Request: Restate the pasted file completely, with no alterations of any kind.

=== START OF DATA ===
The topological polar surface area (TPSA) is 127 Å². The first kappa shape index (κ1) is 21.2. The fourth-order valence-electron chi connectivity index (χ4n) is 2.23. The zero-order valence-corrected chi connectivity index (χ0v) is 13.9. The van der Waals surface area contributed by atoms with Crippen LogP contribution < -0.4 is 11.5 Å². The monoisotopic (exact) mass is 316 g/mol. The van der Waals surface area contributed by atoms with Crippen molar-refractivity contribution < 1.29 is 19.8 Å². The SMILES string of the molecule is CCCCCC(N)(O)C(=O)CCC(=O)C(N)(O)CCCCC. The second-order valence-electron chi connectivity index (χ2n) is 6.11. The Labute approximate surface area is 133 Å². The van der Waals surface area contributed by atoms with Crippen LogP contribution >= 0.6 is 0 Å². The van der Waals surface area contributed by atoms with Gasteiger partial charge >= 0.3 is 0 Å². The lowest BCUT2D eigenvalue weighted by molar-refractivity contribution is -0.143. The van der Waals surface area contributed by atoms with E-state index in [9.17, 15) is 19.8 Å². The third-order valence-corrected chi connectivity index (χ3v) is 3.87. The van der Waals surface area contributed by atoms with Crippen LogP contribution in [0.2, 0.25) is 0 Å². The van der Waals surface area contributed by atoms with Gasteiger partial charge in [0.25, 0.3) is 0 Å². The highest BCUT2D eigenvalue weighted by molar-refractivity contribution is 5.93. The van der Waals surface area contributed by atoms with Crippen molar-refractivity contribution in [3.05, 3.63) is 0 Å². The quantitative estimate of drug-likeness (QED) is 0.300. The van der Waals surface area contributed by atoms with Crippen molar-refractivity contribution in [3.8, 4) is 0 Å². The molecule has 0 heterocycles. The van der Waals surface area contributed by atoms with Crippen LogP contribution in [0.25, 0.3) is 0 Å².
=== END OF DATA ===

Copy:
The topological polar surface area (TPSA) is 127 Å². The first kappa shape index (κ1) is 21.2. The fourth-order valence-electron chi connectivity index (χ4n) is 2.23. The zero-order valence-corrected chi connectivity index (χ0v) is 13.9. The van der Waals surface area contributed by atoms with Crippen LogP contribution < -0.4 is 11.5 Å². The monoisotopic (exact) mass is 316 g/mol. The van der Waals surface area contributed by atoms with Crippen molar-refractivity contribution < 1.29 is 19.8 Å². The SMILES string of the molecule is CCCCCC(N)(O)C(=O)CCC(=O)C(N)(O)CCCCC. The second-order valence-electron chi connectivity index (χ2n) is 6.11. The Labute approximate surface area is 133 Å². The van der Waals surface area contributed by atoms with Crippen LogP contribution >= 0.6 is 0 Å². The van der Waals surface area contributed by atoms with Gasteiger partial charge >= 0.3 is 0 Å². The lowest BCUT2D eigenvalue weighted by molar-refractivity contribution is -0.143. The van der Waals surface area contributed by atoms with E-state index in [9.17, 15) is 19.8 Å². The third-order valence-corrected chi connectivity index (χ3v) is 3.87. The van der Waals surface area contributed by atoms with Crippen LogP contribution in [0.2, 0.25) is 0 Å². The van der Waals surface area contributed by atoms with Gasteiger partial charge in [0.25, 0.3) is 0 Å². The highest BCUT2D eigenvalue weighted by molar-refractivity contribution is 5.93. The van der Waals surface area contributed by atoms with Crippen molar-refractivity contribution in [3.05, 3.63) is 0 Å². The quantitative estimate of drug-likeness (QED) is 0.300. The van der Waals surface area contributed by atoms with Crippen molar-refractivity contribution in [3.8, 4) is 0 Å². The molecule has 0 heterocycles. The van der Waals surface area contributed by atoms with Crippen LogP contribution in [0.25, 0.3) is 0 Å².